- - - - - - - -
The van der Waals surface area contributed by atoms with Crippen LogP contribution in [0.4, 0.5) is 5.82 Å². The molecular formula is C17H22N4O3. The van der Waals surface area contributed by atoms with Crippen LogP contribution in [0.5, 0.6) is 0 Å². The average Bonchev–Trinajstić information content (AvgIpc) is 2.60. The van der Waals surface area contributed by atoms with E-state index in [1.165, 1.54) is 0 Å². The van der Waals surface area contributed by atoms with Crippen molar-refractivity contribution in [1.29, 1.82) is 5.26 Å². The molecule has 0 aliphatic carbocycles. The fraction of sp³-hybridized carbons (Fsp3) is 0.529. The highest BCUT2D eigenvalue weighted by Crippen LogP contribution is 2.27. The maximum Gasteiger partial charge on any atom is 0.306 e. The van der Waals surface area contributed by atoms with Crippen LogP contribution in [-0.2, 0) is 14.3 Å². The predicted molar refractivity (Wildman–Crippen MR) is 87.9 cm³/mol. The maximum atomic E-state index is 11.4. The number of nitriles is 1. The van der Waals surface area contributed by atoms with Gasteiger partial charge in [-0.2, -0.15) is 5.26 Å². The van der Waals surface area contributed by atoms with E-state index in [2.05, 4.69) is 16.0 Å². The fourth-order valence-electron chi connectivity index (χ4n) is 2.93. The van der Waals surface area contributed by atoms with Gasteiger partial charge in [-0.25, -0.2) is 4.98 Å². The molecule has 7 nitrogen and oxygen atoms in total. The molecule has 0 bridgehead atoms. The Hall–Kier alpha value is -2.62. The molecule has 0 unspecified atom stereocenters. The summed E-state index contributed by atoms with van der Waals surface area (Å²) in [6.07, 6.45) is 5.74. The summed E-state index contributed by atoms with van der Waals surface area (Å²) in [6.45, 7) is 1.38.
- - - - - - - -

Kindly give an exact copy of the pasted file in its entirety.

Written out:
The van der Waals surface area contributed by atoms with Crippen LogP contribution in [0.4, 0.5) is 5.82 Å². The molecular formula is C17H22N4O3. The van der Waals surface area contributed by atoms with Crippen LogP contribution in [0.5, 0.6) is 0 Å². The average Bonchev–Trinajstić information content (AvgIpc) is 2.60. The van der Waals surface area contributed by atoms with E-state index in [1.165, 1.54) is 0 Å². The van der Waals surface area contributed by atoms with Crippen molar-refractivity contribution in [1.29, 1.82) is 5.26 Å². The molecule has 0 aliphatic carbocycles. The fraction of sp³-hybridized carbons (Fsp3) is 0.529. The highest BCUT2D eigenvalue weighted by Crippen LogP contribution is 2.27. The maximum Gasteiger partial charge on any atom is 0.306 e. The van der Waals surface area contributed by atoms with Crippen LogP contribution in [-0.2, 0) is 14.3 Å². The predicted molar refractivity (Wildman–Crippen MR) is 87.9 cm³/mol. The maximum atomic E-state index is 11.4. The number of nitriles is 1. The van der Waals surface area contributed by atoms with Gasteiger partial charge in [-0.2, -0.15) is 5.26 Å². The van der Waals surface area contributed by atoms with E-state index in [2.05, 4.69) is 16.0 Å². The fourth-order valence-electron chi connectivity index (χ4n) is 2.93. The van der Waals surface area contributed by atoms with Gasteiger partial charge in [-0.25, -0.2) is 4.98 Å². The molecule has 7 nitrogen and oxygen atoms in total. The molecule has 0 bridgehead atoms. The Hall–Kier alpha value is -2.62. The molecule has 0 unspecified atom stereocenters. The summed E-state index contributed by atoms with van der Waals surface area (Å²) in [6.07, 6.45) is 5.74. The summed E-state index contributed by atoms with van der Waals surface area (Å²) in [6.45, 7) is 1.38.